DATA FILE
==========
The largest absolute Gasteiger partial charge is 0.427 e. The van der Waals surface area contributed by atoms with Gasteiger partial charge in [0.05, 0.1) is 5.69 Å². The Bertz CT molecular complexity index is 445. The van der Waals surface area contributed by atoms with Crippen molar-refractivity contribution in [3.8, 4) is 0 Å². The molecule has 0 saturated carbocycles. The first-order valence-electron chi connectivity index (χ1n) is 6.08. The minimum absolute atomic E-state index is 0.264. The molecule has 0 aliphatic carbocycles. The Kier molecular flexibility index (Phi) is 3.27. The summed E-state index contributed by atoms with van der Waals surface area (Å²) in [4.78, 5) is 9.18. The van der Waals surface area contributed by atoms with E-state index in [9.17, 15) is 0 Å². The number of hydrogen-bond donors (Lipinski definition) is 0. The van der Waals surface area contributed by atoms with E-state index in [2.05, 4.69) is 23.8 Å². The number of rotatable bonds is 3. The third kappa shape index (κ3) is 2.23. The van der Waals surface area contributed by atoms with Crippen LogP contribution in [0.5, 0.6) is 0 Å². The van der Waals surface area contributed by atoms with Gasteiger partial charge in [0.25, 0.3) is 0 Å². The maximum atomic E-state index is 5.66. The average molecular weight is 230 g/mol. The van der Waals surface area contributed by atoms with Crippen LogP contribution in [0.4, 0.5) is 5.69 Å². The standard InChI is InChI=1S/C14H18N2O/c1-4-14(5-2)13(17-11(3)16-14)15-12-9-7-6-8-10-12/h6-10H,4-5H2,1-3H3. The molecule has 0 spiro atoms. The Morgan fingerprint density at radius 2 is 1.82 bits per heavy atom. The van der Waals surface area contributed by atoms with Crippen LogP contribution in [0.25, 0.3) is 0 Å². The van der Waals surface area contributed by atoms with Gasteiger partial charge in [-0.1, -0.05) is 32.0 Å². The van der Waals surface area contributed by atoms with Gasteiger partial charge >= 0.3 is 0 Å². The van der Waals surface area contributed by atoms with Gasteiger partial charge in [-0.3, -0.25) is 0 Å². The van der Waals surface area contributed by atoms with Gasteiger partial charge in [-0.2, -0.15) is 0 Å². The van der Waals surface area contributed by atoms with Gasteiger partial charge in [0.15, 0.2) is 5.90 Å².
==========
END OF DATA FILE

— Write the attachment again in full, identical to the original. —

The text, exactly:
The largest absolute Gasteiger partial charge is 0.427 e. The van der Waals surface area contributed by atoms with Gasteiger partial charge in [0.05, 0.1) is 5.69 Å². The Bertz CT molecular complexity index is 445. The van der Waals surface area contributed by atoms with Crippen molar-refractivity contribution in [3.8, 4) is 0 Å². The molecule has 0 saturated carbocycles. The first-order valence-electron chi connectivity index (χ1n) is 6.08. The minimum absolute atomic E-state index is 0.264. The molecule has 0 aliphatic carbocycles. The Kier molecular flexibility index (Phi) is 3.27. The summed E-state index contributed by atoms with van der Waals surface area (Å²) in [4.78, 5) is 9.18. The van der Waals surface area contributed by atoms with E-state index in [9.17, 15) is 0 Å². The number of hydrogen-bond donors (Lipinski definition) is 0. The van der Waals surface area contributed by atoms with E-state index in [2.05, 4.69) is 23.8 Å². The number of rotatable bonds is 3. The third kappa shape index (κ3) is 2.23. The van der Waals surface area contributed by atoms with Crippen LogP contribution in [0.5, 0.6) is 0 Å². The van der Waals surface area contributed by atoms with Gasteiger partial charge in [0.25, 0.3) is 0 Å². The maximum atomic E-state index is 5.66. The average molecular weight is 230 g/mol. The van der Waals surface area contributed by atoms with Crippen LogP contribution in [0.4, 0.5) is 5.69 Å². The standard InChI is InChI=1S/C14H18N2O/c1-4-14(5-2)13(17-11(3)16-14)15-12-9-7-6-8-10-12/h6-10H,4-5H2,1-3H3. The molecule has 0 spiro atoms. The Morgan fingerprint density at radius 2 is 1.82 bits per heavy atom. The van der Waals surface area contributed by atoms with Crippen LogP contribution in [0.25, 0.3) is 0 Å². The van der Waals surface area contributed by atoms with Gasteiger partial charge in [-0.1, -0.05) is 32.0 Å². The van der Waals surface area contributed by atoms with Gasteiger partial charge >= 0.3 is 0 Å². The van der Waals surface area contributed by atoms with Gasteiger partial charge in [-0.3, -0.25) is 0 Å². The van der Waals surface area contributed by atoms with Gasteiger partial charge in [-0.2, -0.15) is 0 Å². The van der Waals surface area contributed by atoms with Gasteiger partial charge in [0.15, 0.2) is 5.90 Å².